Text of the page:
In September 2006, the American Psychiatric Association and NAMI first announced our collaborative Continuing Medical Education (CME) project, headed by Majosé Carrasco, M.P.A., Director of the
The CME intervention aims to: equip primary care physicians with the knowledge and tools to identify and provide appropriate treatment of depression in minority populations; create awareness of cultural influences and how depression manifests within a cultural context; and to model successful
Throughout the year, we hosted focus groups with both physicians and consumers, wrote and revised the curriculum with the help of a scientific advisory group, then piloted the completed curriculum in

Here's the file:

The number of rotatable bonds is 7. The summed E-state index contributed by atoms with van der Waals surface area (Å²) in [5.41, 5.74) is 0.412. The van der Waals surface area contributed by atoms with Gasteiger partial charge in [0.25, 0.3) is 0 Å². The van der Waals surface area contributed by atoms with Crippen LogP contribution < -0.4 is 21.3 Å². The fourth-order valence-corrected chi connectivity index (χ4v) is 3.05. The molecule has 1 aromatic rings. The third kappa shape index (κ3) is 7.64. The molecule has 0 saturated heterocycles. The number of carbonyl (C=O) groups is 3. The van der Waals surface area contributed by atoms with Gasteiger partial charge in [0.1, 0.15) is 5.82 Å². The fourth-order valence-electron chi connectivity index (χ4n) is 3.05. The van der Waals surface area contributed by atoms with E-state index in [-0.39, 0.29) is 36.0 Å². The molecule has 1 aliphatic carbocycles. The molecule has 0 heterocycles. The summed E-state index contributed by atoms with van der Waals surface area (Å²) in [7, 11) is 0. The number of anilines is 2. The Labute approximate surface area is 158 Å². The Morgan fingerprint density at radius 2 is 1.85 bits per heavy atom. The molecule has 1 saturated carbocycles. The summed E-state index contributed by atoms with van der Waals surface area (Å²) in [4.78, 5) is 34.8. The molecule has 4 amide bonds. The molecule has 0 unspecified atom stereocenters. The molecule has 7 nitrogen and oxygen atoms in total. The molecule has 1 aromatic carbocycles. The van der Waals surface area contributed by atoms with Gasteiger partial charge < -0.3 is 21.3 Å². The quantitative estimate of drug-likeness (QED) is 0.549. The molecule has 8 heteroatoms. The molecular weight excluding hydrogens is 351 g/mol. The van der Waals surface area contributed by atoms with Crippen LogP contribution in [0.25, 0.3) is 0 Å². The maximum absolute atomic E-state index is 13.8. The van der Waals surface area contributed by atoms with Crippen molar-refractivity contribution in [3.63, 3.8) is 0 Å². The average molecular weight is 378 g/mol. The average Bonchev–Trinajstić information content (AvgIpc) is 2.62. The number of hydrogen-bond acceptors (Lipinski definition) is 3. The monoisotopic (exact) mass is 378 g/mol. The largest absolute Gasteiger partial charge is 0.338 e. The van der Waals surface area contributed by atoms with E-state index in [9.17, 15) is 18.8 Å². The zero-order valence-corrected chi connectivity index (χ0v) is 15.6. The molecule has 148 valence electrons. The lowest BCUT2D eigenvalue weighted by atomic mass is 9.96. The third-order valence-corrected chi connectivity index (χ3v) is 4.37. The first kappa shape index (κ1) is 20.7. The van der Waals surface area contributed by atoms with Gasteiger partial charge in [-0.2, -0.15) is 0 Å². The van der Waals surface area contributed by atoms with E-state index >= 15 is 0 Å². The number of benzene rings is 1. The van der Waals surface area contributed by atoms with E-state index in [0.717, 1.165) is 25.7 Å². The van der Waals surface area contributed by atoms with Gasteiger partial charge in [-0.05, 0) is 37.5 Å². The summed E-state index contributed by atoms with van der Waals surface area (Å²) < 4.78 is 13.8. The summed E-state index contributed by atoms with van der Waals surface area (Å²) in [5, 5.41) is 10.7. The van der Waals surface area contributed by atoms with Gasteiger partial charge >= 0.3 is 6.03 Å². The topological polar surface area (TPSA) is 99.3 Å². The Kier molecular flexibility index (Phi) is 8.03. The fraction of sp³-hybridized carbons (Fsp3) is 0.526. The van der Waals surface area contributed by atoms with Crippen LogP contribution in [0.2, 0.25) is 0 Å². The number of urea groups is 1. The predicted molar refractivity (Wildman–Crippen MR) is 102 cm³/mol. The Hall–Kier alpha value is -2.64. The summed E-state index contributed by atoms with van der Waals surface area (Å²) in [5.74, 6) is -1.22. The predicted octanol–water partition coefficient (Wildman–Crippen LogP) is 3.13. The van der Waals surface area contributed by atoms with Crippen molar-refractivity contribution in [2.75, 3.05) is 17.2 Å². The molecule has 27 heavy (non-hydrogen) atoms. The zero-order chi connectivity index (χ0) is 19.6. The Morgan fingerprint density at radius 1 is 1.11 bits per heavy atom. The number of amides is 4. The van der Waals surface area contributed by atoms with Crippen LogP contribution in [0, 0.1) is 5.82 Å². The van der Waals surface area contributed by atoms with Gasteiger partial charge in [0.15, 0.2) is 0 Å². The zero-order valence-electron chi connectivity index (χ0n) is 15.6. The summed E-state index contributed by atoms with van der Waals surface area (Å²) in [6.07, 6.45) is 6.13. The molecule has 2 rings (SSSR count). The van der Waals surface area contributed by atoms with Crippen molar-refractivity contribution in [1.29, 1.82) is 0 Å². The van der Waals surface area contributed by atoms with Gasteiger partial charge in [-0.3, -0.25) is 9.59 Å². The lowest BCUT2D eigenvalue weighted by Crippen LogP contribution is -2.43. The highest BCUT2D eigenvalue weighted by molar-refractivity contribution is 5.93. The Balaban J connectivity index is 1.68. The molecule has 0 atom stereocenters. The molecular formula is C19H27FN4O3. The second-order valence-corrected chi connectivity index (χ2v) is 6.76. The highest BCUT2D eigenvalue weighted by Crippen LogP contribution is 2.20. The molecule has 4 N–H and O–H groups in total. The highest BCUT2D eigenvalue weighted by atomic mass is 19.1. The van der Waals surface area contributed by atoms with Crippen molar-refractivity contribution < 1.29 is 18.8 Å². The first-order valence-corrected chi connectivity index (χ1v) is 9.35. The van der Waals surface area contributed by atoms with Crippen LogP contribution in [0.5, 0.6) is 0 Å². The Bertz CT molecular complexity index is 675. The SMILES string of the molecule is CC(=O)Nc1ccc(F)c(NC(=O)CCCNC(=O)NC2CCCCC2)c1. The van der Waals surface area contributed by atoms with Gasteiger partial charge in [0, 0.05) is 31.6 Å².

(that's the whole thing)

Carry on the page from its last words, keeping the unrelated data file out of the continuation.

An evaluation of data compiled from pilot participants revealed several goals of the program were successfully reached: physicians experienced statistically significant improvement on 5 out of 7 items related to the cultural aspects of depression care; a significant increase in confidence in ability to communicate effectively with patients from diverse and underserved populations regarding the diagnosis and treatment of depression; and 97% of participants found the curriculum helpful in addressing barriers to and approaches for depression care.
We are now proud to close 2007 in the final stages of developing our curriculum, In Living Color: Depression Treatment in Primary Care.
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